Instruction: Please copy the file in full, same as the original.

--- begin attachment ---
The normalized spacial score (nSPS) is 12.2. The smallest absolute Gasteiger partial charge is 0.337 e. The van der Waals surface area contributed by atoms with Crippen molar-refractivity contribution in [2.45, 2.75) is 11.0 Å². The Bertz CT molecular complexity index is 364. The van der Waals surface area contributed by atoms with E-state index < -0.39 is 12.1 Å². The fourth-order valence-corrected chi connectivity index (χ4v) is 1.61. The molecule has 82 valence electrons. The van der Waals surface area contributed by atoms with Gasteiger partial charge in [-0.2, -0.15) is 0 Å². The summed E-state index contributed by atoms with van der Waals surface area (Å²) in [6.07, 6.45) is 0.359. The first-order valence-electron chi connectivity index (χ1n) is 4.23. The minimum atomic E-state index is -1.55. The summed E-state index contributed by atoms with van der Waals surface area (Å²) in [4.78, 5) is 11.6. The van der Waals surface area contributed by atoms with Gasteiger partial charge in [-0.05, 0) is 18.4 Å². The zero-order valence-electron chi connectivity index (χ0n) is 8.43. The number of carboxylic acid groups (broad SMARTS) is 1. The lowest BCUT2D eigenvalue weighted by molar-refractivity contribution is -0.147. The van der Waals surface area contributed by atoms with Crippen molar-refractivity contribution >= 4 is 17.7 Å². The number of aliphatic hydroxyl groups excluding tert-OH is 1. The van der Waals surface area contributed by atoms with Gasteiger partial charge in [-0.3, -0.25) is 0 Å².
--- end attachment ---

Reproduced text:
The normalized spacial score (nSPS) is 12.2. The smallest absolute Gasteiger partial charge is 0.337 e. The van der Waals surface area contributed by atoms with Crippen molar-refractivity contribution in [2.45, 2.75) is 11.0 Å². The Bertz CT molecular complexity index is 364. The van der Waals surface area contributed by atoms with E-state index < -0.39 is 12.1 Å². The fourth-order valence-corrected chi connectivity index (χ4v) is 1.61. The molecule has 82 valence electrons. The van der Waals surface area contributed by atoms with Gasteiger partial charge in [-0.2, -0.15) is 0 Å². The summed E-state index contributed by atoms with van der Waals surface area (Å²) in [6.07, 6.45) is 0.359. The first-order valence-electron chi connectivity index (χ1n) is 4.23. The minimum atomic E-state index is -1.55. The summed E-state index contributed by atoms with van der Waals surface area (Å²) in [4.78, 5) is 11.6. The van der Waals surface area contributed by atoms with Gasteiger partial charge in [-0.05, 0) is 18.4 Å². The zero-order valence-electron chi connectivity index (χ0n) is 8.43. The number of carboxylic acid groups (broad SMARTS) is 1. The lowest BCUT2D eigenvalue weighted by molar-refractivity contribution is -0.147. The van der Waals surface area contributed by atoms with Crippen molar-refractivity contribution >= 4 is 17.7 Å². The number of aliphatic hydroxyl groups excluding tert-OH is 1. The van der Waals surface area contributed by atoms with Gasteiger partial charge in [-0.3, -0.25) is 0 Å².